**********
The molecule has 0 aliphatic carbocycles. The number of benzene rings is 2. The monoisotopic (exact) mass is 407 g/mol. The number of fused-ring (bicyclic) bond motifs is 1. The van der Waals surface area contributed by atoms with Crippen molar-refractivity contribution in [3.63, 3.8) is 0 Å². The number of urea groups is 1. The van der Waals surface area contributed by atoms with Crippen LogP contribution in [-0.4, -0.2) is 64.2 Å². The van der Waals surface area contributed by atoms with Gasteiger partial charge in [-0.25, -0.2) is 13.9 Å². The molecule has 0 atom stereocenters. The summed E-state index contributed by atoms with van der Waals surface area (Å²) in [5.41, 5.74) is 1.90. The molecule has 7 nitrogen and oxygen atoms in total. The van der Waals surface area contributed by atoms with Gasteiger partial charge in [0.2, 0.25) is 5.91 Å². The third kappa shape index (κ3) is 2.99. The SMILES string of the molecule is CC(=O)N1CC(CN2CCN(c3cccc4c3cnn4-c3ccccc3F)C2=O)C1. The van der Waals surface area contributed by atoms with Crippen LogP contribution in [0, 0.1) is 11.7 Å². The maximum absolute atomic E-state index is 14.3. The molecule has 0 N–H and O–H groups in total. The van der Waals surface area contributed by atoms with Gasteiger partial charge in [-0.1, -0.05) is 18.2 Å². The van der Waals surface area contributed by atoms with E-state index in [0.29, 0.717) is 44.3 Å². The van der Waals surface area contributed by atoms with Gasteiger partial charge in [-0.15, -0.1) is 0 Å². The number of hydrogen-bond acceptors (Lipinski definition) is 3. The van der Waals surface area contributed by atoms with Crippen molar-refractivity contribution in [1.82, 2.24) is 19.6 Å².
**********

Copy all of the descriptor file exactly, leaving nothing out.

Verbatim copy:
The molecule has 0 aliphatic carbocycles. The number of benzene rings is 2. The monoisotopic (exact) mass is 407 g/mol. The number of fused-ring (bicyclic) bond motifs is 1. The van der Waals surface area contributed by atoms with Crippen molar-refractivity contribution in [3.63, 3.8) is 0 Å². The number of urea groups is 1. The van der Waals surface area contributed by atoms with Crippen LogP contribution in [-0.4, -0.2) is 64.2 Å². The van der Waals surface area contributed by atoms with Gasteiger partial charge in [-0.25, -0.2) is 13.9 Å². The molecule has 0 atom stereocenters. The summed E-state index contributed by atoms with van der Waals surface area (Å²) in [5.41, 5.74) is 1.90. The molecule has 7 nitrogen and oxygen atoms in total. The van der Waals surface area contributed by atoms with Gasteiger partial charge in [0.2, 0.25) is 5.91 Å². The third kappa shape index (κ3) is 2.99. The SMILES string of the molecule is CC(=O)N1CC(CN2CCN(c3cccc4c3cnn4-c3ccccc3F)C2=O)C1. The van der Waals surface area contributed by atoms with Crippen LogP contribution in [0, 0.1) is 11.7 Å². The maximum absolute atomic E-state index is 14.3. The molecule has 0 N–H and O–H groups in total. The van der Waals surface area contributed by atoms with Gasteiger partial charge in [-0.1, -0.05) is 18.2 Å². The van der Waals surface area contributed by atoms with E-state index in [0.29, 0.717) is 44.3 Å². The van der Waals surface area contributed by atoms with Gasteiger partial charge in [-0.15, -0.1) is 0 Å². The number of hydrogen-bond acceptors (Lipinski definition) is 3. The van der Waals surface area contributed by atoms with Crippen molar-refractivity contribution in [1.82, 2.24) is 19.6 Å².